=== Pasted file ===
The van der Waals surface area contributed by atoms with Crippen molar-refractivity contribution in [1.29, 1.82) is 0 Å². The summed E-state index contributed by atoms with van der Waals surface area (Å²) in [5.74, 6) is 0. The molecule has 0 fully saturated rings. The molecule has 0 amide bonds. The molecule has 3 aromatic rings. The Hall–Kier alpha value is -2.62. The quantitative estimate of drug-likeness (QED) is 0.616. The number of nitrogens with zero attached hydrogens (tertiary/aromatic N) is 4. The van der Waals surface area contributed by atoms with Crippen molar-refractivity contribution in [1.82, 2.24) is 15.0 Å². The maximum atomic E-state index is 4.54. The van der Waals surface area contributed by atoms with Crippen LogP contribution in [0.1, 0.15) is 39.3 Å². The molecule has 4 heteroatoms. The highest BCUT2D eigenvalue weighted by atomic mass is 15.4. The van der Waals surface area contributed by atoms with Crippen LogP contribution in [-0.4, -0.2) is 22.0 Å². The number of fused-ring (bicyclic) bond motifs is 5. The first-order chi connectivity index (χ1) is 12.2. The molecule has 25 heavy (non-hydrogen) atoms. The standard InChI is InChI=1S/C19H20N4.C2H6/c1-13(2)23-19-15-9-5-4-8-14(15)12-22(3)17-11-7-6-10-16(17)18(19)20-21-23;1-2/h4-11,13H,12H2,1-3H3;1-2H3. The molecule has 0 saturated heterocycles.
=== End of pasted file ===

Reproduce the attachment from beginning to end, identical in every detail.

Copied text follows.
The van der Waals surface area contributed by atoms with Crippen molar-refractivity contribution in [1.29, 1.82) is 0 Å². The summed E-state index contributed by atoms with van der Waals surface area (Å²) in [5.74, 6) is 0. The molecule has 0 fully saturated rings. The molecule has 0 amide bonds. The molecule has 3 aromatic rings. The Hall–Kier alpha value is -2.62. The quantitative estimate of drug-likeness (QED) is 0.616. The number of nitrogens with zero attached hydrogens (tertiary/aromatic N) is 4. The van der Waals surface area contributed by atoms with Crippen molar-refractivity contribution in [1.82, 2.24) is 15.0 Å². The maximum atomic E-state index is 4.54. The van der Waals surface area contributed by atoms with Crippen LogP contribution in [0.1, 0.15) is 39.3 Å². The molecule has 4 heteroatoms. The highest BCUT2D eigenvalue weighted by atomic mass is 15.4. The van der Waals surface area contributed by atoms with Crippen LogP contribution in [-0.4, -0.2) is 22.0 Å². The number of fused-ring (bicyclic) bond motifs is 5. The first-order chi connectivity index (χ1) is 12.2. The molecule has 25 heavy (non-hydrogen) atoms. The standard InChI is InChI=1S/C19H20N4.C2H6/c1-13(2)23-19-15-9-5-4-8-14(15)12-22(3)17-11-7-6-10-16(17)18(19)20-21-23;1-2/h4-11,13H,12H2,1-3H3;1-2H3. The molecule has 0 saturated heterocycles.